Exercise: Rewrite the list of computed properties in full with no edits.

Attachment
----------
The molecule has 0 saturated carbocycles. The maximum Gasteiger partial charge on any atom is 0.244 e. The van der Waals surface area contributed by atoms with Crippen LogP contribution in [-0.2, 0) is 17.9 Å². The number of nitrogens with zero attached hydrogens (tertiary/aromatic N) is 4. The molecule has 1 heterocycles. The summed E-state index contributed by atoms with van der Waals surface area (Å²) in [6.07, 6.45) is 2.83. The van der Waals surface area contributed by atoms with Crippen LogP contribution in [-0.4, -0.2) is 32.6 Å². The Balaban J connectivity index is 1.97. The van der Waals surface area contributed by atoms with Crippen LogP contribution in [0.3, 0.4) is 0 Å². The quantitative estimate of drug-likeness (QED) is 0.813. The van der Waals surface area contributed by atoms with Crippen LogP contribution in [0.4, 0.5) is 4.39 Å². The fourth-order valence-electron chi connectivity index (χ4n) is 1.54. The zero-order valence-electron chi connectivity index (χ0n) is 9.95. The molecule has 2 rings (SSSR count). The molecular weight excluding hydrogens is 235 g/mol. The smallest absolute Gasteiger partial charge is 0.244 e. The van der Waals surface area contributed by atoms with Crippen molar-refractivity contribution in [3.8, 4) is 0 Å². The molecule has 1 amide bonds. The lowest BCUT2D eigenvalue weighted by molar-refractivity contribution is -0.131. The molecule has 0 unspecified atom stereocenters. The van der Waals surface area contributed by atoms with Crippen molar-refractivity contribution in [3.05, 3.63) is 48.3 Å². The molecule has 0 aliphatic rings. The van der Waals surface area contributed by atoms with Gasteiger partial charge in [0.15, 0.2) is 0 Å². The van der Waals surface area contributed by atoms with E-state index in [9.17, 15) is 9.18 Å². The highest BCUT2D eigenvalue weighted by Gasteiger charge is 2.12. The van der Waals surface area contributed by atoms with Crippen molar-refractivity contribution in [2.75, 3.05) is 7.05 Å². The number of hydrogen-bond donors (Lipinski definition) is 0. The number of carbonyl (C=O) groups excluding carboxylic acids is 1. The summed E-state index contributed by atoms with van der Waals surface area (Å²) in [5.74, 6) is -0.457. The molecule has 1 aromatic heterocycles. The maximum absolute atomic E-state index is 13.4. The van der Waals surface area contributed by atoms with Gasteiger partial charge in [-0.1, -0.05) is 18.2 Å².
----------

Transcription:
The molecule has 0 saturated carbocycles. The maximum Gasteiger partial charge on any atom is 0.244 e. The van der Waals surface area contributed by atoms with Crippen LogP contribution in [-0.2, 0) is 17.9 Å². The number of nitrogens with zero attached hydrogens (tertiary/aromatic N) is 4. The molecule has 1 heterocycles. The summed E-state index contributed by atoms with van der Waals surface area (Å²) in [6.07, 6.45) is 2.83. The van der Waals surface area contributed by atoms with Crippen LogP contribution in [-0.4, -0.2) is 32.6 Å². The Balaban J connectivity index is 1.97. The van der Waals surface area contributed by atoms with Crippen LogP contribution in [0.3, 0.4) is 0 Å². The quantitative estimate of drug-likeness (QED) is 0.813. The van der Waals surface area contributed by atoms with Crippen LogP contribution in [0.4, 0.5) is 4.39 Å². The fourth-order valence-electron chi connectivity index (χ4n) is 1.54. The zero-order valence-electron chi connectivity index (χ0n) is 9.95. The molecule has 2 rings (SSSR count). The molecular weight excluding hydrogens is 235 g/mol. The smallest absolute Gasteiger partial charge is 0.244 e. The van der Waals surface area contributed by atoms with Crippen molar-refractivity contribution in [3.8, 4) is 0 Å². The molecule has 1 amide bonds. The lowest BCUT2D eigenvalue weighted by molar-refractivity contribution is -0.131. The molecule has 0 unspecified atom stereocenters. The van der Waals surface area contributed by atoms with Crippen molar-refractivity contribution in [3.05, 3.63) is 48.3 Å². The molecule has 0 aliphatic rings. The van der Waals surface area contributed by atoms with Gasteiger partial charge in [0.15, 0.2) is 0 Å². The van der Waals surface area contributed by atoms with E-state index in [9.17, 15) is 9.18 Å². The highest BCUT2D eigenvalue weighted by Gasteiger charge is 2.12. The van der Waals surface area contributed by atoms with Crippen molar-refractivity contribution in [2.75, 3.05) is 7.05 Å². The number of hydrogen-bond donors (Lipinski definition) is 0. The number of carbonyl (C=O) groups excluding carboxylic acids is 1. The summed E-state index contributed by atoms with van der Waals surface area (Å²) in [5.74, 6) is -0.457. The molecule has 1 aromatic heterocycles. The maximum absolute atomic E-state index is 13.4. The van der Waals surface area contributed by atoms with Gasteiger partial charge in [-0.1, -0.05) is 18.2 Å².